By: Michael Feldman
NVIDIA continues to rack up wins with HGX-2, the company’s 16-GPU server platform for accelerating artificial intelligence, analytics, and HPC.
HGX-2 is the NVIDIA’s latest GPU-dense server platform, providing 16 V100 Tesla GPUs glued together with NVSwitch, a high-performance fabric that enables multiple GPUs to operate as a unified resource.
At the GPU Technology Conference (GTC) in China earlier this week, it was announced that internet giants Baidu and Tencent are deploying HGX-2 systems as the basis for new machine learning/deep learning capabilities. The servers will be used both internally to expand the companies’ AI services and for cloud customers who want to leverage the GPU-accelerated hardware for their own applications. Oracle had previously announced at GTC in Europe that it would be providing HGX-2 hardware for its cloud customers.
Support for the platform by system providers also got a big boost this week. At the same GTC conference, it was revealed that Inspur is launching its AI Super-Server AGX-5, becoming the first Chinese OEM to build a system based on the HGX-2. Huawei, Lenovo, and Sugon also disclosed that they have become NVIDIA HGX-2 cloud server platform partners. That news comes on the heels of announcements in May from Foxconn, Inventec, Quanta and Wistron, four of the world’s largest ODMs, that will be offering HGX-2-based systems before the end of the year.
The demand for such systems is related to its raw computing capacity and its ability to make that capacity act as a unified accelerator. A single HGX-2 node can deliver two petaflops of 16/32-bit Tensor Core performance for AI workloads and 125 teraflops of 64-bit performance for more traditional HPC. To support that computation, it provides half a terabyte of memory and 16 TB/second of aggregate memory bandwidth. According to NVIDIA, an HGX-2 system can run machine learning workloads nearly 550 times faster, deep learning workloads nearly 300 times faster, and HPC workloads nearly 160 times faster than a dual-socket CPU-powered server.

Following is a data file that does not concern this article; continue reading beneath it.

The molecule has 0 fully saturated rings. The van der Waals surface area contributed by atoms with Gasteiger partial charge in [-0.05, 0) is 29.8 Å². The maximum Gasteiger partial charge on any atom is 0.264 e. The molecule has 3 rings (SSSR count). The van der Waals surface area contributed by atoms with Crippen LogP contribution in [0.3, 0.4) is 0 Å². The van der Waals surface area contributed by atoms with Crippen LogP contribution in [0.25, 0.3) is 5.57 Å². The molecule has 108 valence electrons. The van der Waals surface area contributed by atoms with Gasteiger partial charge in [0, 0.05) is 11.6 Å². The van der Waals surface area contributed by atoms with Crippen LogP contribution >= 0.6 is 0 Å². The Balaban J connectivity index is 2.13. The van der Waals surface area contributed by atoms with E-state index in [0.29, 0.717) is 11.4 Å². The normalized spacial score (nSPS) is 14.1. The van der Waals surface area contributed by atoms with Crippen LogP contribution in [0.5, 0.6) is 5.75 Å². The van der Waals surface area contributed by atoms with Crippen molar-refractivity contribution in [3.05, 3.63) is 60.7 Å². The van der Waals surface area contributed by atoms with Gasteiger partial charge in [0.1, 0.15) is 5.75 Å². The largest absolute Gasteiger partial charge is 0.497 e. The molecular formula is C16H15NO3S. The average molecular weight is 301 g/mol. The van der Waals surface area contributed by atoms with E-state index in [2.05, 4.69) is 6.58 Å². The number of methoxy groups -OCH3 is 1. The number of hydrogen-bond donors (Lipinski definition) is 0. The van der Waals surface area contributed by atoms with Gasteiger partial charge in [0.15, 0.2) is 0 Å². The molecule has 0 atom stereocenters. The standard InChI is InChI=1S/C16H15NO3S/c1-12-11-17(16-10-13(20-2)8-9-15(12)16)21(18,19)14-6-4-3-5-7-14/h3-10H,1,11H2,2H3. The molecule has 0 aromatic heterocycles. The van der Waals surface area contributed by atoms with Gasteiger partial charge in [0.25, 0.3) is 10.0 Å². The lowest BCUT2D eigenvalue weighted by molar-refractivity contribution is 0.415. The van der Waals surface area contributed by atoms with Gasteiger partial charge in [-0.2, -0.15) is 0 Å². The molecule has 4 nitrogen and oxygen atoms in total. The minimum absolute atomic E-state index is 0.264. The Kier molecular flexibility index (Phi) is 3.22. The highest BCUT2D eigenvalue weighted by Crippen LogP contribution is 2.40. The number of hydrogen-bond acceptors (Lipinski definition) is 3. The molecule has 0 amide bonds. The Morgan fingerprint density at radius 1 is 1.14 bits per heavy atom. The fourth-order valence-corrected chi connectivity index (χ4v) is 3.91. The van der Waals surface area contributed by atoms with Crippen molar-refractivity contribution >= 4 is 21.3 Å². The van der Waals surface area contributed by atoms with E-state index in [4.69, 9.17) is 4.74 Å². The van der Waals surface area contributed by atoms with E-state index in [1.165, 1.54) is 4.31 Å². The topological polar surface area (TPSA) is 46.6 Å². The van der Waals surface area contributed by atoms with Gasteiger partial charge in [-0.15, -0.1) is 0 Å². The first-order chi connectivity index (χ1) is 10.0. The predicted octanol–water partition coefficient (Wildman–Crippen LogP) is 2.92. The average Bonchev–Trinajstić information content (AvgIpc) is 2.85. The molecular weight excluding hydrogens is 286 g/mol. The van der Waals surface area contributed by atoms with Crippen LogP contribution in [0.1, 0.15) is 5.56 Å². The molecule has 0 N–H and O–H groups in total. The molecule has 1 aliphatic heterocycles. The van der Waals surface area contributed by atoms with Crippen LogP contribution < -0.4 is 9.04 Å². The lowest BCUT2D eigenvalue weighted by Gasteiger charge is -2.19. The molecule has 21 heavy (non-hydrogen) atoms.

Of course, you’re going to pay a good bit of money for that privilege. The DGX-2, NVIDIA’s own HGX-2 box that includes 30 TB of NVMe storage, retails for $400K. HGX-2 implementations from OEMs, and especially ODMs, are likely to be a significantly less expensive.
Although most of HGX-2-based machinery will be applied to AI, some of these systems will get a workout from science and engineering simulations, which will take advantage of the hardware’s 64-bit capabilities. Recent DGX-2 deployments in the US at Brookhaven National Lab, Oak Ridge National Lab, Pacific Northwest National Laboratory, and Sandia National Laboratories are likely to see a significant amount for HPC action.
The potential for more of this kind of work also exists in the cloud deployments at Oracle, Baidu, and Tencent, since some customers with GPU-capable HPC codes could be drawn to performance-boost afforded by NVSwitch. Giving more customers accessibility to these systems via the cloud could create something of a virtuous circle, where more applications exposed to these GPU-dense environments creates additional demand for the underlying platform. Which is why we should expect to see more cloud partnerships around HGX-2 in the future.